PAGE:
What's in a word? Are we what we do?
Updated: Sep 19, 2022
A recovering depressive weightlifter; or, someone who lifts weights and gets down sometimes
As some of you know, I'm a writer, collaborator, performer and burgeoning personal trainer. And if we are what we repeatedly do, then I'm also a cyclist, procrastinator, cook, boyfriend, moaner, loner, walker and confidante.
I might be described as any and all of those things – and many more – and I might not. Equally, I might be described as a person who writes, collaborates, performs and is working on a personal training business – and I might not.
Can you tell the difference between these two ways of describing someone? To my mind, the former is definitive – it is what I am – while the latter is descriptive – it is what I do.
While the former is helpful in that it quickly gives people an understanding of what I have done, might do or will do (i.e. writers write), it has been more unhelpful for me in finding balance. When I get down, for instance, I might describe myself as a piece of shit, rather than someone who can be a piece of shit sometimes.
Can you see how both are "bad" but only one is permanent? I've found that, when I'm in a slump, a funk or downright bad place, re-contextualising my self-[insert negative adjective here] as a transient descriptor rather than a permanent state helps to get out of that place quicker. If I'm a piece of shit right now – but I have at times not been and rarely, if ever, plan to be – why is this the case? what can be done about it? who can help? I've found when I've stopped making statements, I've started asking questions, and if I've asked the right ones, discovered that being a piece of shit is rarely the (or only) answer.
In the other direction, Jonny Wilkinson described in a High Performance podcast episode how, after his rugby world cup winning drop-goal – harder than ever – he chased ideas, pre-conceived notions of what it meant to be elite, perfect or a winner, rather than accepting his passing experience/s of those things. And while he was trying to be a world cup winner after the fact, he was struggling to be the best version of himself in every other aspect of his life, by his account.
You are you, as much as what you think you are and what you do, what you thought you were and what you've done, what you will be and what you will do. And all of this is valid, as are the feelings and experiences that go with it.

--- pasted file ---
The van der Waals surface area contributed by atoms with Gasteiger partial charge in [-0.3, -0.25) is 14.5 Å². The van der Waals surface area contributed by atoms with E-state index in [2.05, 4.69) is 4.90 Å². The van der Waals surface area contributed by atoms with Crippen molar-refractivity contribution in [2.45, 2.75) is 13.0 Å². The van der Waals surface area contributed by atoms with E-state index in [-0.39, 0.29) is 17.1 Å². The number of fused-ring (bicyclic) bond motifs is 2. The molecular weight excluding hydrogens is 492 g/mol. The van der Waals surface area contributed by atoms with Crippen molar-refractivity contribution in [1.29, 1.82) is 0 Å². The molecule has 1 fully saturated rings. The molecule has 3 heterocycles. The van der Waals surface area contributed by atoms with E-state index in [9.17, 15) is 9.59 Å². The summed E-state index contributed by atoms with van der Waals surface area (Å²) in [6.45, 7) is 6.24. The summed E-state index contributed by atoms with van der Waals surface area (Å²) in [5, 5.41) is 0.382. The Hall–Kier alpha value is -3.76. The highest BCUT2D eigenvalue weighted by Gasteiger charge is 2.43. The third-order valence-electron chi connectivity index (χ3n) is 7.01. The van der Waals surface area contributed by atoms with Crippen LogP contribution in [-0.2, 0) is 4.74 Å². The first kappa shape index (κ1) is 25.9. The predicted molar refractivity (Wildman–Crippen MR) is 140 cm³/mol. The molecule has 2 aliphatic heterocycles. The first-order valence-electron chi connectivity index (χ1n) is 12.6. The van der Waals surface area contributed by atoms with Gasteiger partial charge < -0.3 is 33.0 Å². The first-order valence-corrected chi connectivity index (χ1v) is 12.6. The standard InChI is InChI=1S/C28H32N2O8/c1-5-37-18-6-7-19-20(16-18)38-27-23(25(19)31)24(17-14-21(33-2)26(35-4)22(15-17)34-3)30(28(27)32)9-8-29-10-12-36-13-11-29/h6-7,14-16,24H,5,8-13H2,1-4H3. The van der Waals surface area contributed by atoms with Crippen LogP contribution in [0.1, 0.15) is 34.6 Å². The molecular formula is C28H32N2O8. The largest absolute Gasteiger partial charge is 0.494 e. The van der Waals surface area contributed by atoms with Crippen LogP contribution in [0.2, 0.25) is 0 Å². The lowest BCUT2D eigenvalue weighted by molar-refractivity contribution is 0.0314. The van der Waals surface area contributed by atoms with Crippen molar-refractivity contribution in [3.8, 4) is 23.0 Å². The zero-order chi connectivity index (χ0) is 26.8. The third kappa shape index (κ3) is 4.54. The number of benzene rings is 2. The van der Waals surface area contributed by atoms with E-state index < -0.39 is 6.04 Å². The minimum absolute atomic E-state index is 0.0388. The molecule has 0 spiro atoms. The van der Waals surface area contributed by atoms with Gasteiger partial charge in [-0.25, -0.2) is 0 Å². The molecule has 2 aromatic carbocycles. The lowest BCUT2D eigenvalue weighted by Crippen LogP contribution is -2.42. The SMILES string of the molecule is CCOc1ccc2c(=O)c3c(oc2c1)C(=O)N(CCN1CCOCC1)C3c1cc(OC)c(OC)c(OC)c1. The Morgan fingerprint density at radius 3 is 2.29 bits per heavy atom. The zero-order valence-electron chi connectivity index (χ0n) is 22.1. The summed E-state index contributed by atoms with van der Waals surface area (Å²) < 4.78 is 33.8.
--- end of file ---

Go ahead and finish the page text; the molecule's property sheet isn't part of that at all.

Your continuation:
But, if being defined by words you didn't come up with is making you sad, it might be time to reflect on whether you can let go of those words and their meanings, or, change the narrative: we can't step in the same river twice; this too shall pass; you are not who you were.
Thinking on who I was, am and will be, I realised that, most broadly speaking, I have become someone who uses regular exercise and mostly planned nutrition to feel level, having found that both these things were useful when I was massively depressed to getting back to a manageable baseline. I also motivate busy adults to lift weights and eat well for sustainable results and enjoyment; I am an "online coach" but what this definition quickly gives it also quickly strips away. There are millions of coaches in the world who might write that coach spiel in their social media bios but maybe only a small percentage of those have had experiences like mine that might mean I better understand how to motivate someone else.
Going one step further – in both increased depth and decreased marketability – I help adults with being accountable and aspirational and accepting of themselves and their actions through sustained and progressively tweaked modifications to their eating and sleeping habits alongside the encouragement to start/continue resistance training. Often times because I have been and sometimes still am [insert negative adjective].
And while this might not be as sell-able, I'd suggest it is closer to describing what I do, what I want to do more of and what I might like to be known for. "I coach", for me, is more helpful than "I, coach", and "aye, aye coach", well, that's another story.
Fight Club (1999) Directed by David Fincher.